Tonn moves on after 18 years as extension agent

ORIGINALLY WRITTEN JERRY ENGLER
Steve Tonn’s life assumes a different pace this week as he leaves rural Marion County for urban Omaha, Neb.


Once again, Tonn, who was agricultural extension agent here 18 years, moves with both job and family in consideration. Friday was his last day at the Marion County Courthouse.


His career in Kansas State University Extension began in 1973 as an agent for Graham County at Hill City.


Tonn, a Reno County native from Haven, left there not only because the Marion County position was attractive, but it put him closer to home to help family.


His mother, Roberta Tonn, and brother, Mark Tonn, who is married with two children, still farm there.


“They have cattle, sheep and crops,” Tonn said. “I’ve been able to help with livestock, field work and crops. It’s been nice.”


What changed is that Tonn was married Feb. 17. He and his wife, Cecelia, have had to commute on weekends to be together.


Cecelia, a native of Lenox, Iowa, is a fund-raiser for an inner-city Catholic school in Omaha.


“It’s been a little difficult,” Tonn said. “Commuting back and forth is definitely not much fun. Cecelia’s been there for five years. Her brothers, sisters and mother are in the area.


“It will be a change going from here to a metro area,” he added. “I believe Omaha and Council Bluffs metro probably has a million people.”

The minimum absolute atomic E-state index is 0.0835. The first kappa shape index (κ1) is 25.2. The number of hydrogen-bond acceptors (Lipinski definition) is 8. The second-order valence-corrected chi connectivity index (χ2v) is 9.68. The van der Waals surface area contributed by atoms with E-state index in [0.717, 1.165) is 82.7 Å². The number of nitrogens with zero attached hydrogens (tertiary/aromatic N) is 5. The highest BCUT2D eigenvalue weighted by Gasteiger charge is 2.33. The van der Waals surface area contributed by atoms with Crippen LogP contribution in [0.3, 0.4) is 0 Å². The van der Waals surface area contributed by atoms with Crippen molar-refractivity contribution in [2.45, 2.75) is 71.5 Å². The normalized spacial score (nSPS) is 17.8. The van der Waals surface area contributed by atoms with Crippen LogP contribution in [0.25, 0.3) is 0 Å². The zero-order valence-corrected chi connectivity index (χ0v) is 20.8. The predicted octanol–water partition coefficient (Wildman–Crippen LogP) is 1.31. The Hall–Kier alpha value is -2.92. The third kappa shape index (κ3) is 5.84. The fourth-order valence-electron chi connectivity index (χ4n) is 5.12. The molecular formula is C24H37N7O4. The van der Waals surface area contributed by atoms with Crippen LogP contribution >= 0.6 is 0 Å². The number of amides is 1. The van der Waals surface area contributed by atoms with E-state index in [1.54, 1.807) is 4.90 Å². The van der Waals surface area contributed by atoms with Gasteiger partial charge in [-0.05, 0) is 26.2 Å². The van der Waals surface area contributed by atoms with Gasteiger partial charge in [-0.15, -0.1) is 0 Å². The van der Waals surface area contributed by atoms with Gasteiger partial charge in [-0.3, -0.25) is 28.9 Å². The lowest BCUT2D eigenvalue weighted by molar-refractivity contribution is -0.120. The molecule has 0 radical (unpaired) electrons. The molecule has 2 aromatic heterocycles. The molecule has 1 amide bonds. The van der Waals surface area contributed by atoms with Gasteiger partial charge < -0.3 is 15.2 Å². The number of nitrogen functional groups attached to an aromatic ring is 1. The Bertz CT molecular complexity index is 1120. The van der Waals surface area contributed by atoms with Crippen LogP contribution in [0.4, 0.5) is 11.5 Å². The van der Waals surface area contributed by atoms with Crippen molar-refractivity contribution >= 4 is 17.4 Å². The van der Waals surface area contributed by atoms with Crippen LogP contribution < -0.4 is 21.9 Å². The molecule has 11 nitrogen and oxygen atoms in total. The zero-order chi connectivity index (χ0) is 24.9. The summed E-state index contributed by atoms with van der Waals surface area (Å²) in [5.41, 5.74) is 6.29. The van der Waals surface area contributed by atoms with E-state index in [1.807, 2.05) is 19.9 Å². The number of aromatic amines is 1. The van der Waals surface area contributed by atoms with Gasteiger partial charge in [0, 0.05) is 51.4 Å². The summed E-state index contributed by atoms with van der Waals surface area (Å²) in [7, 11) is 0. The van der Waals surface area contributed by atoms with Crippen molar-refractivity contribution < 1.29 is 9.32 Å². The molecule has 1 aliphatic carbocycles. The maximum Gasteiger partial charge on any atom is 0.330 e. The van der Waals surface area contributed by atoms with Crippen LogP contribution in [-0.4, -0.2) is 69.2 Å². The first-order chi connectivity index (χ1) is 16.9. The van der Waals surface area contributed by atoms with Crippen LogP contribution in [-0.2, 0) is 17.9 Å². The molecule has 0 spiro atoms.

Tonn will be working for the Nebraska Extension Service as an agent, beginning June 1, primarily in Douglas and Sarpy Counties in and around Omaha.


He will work on water conservation and quality preservation for the many lakes in the metro area with lake associations, developers, homeowners, golf course managers and others.


His years of experience with soils will help him because, he said, “I’ll be working on seeding, and reducing erosion off development sites. Reducing nutrient flow into lakes will be among the main topics.


“I am looking forward to living in Omaha. I’ll need to learn about the issues there,” he said. “I’ll miss Marion County too. I feel like the impact extension has had has always been with the good of the people of Marion County in mind. That’s what we’ve tried to do, and that’s the role extension is supposed to have in the community.


“I feel like one of the best things we’ve done is helping get the Marion County Economic Development Council organized. They’ve done great things over the years.


“The 4-H programs and leaders have been very good, and the agricultural programs have made good progress. Good education efforts have been made.


“No-till and conservation practices have changed things. We’ve been able to assist farmers in developing better livestock programs over the years.”


More crop varieties, such as soybeans and new types of corn, are being raised with less continuous wheat, he said.


Tonn said farmers who have contributed crop demonstration plots and tour spots, and agricultural businesses in the county have been very supportive in the effort.


He particularly appreciated support he has received from the Farm Service Agency and the Natural Resources Conservation Service in conducting field days and demonstrations.


“I know I’ll always have friends here,” he said.

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